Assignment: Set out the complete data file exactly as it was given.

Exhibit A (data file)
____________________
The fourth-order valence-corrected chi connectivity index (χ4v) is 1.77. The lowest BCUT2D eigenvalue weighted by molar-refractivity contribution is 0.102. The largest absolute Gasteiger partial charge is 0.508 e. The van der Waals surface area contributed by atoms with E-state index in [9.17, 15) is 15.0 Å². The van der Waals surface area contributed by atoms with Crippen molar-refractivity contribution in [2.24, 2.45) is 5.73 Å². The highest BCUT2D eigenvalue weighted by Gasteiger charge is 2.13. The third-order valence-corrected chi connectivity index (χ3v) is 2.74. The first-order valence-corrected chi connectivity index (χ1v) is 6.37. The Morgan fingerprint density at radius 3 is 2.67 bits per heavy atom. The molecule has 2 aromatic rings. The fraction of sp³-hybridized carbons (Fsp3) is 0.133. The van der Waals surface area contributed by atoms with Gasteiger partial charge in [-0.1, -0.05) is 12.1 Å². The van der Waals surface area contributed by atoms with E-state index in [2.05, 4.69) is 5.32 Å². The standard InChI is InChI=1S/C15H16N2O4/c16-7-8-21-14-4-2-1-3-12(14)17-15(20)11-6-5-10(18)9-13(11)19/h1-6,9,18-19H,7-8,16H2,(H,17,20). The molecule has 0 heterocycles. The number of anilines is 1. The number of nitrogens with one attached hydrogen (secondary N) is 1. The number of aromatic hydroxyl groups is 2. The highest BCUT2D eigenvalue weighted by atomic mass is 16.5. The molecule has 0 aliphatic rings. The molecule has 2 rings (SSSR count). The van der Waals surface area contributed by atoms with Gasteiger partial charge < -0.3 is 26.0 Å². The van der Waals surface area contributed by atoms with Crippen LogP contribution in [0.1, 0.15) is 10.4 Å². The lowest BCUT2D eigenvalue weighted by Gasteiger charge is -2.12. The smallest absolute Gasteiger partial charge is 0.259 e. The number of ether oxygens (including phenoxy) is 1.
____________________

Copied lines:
The fourth-order valence-corrected chi connectivity index (χ4v) is 1.77. The lowest BCUT2D eigenvalue weighted by molar-refractivity contribution is 0.102. The largest absolute Gasteiger partial charge is 0.508 e. The van der Waals surface area contributed by atoms with E-state index in [9.17, 15) is 15.0 Å². The van der Waals surface area contributed by atoms with Crippen molar-refractivity contribution in [2.24, 2.45) is 5.73 Å². The highest BCUT2D eigenvalue weighted by Gasteiger charge is 2.13. The third-order valence-corrected chi connectivity index (χ3v) is 2.74. The first-order valence-corrected chi connectivity index (χ1v) is 6.37. The Morgan fingerprint density at radius 3 is 2.67 bits per heavy atom. The molecule has 2 aromatic rings. The fraction of sp³-hybridized carbons (Fsp3) is 0.133. The van der Waals surface area contributed by atoms with Gasteiger partial charge in [-0.1, -0.05) is 12.1 Å². The van der Waals surface area contributed by atoms with E-state index in [2.05, 4.69) is 5.32 Å². The standard InChI is InChI=1S/C15H16N2O4/c16-7-8-21-14-4-2-1-3-12(14)17-15(20)11-6-5-10(18)9-13(11)19/h1-6,9,18-19H,7-8,16H2,(H,17,20). The molecule has 0 heterocycles. The number of anilines is 1. The number of nitrogens with one attached hydrogen (secondary N) is 1. The number of aromatic hydroxyl groups is 2. The highest BCUT2D eigenvalue weighted by atomic mass is 16.5. The molecule has 0 aliphatic rings. The molecule has 2 rings (SSSR count). The van der Waals surface area contributed by atoms with Gasteiger partial charge < -0.3 is 26.0 Å². The van der Waals surface area contributed by atoms with Crippen LogP contribution in [0.1, 0.15) is 10.4 Å². The lowest BCUT2D eigenvalue weighted by Gasteiger charge is -2.12. The smallest absolute Gasteiger partial charge is 0.259 e. The number of ether oxygens (including phenoxy) is 1.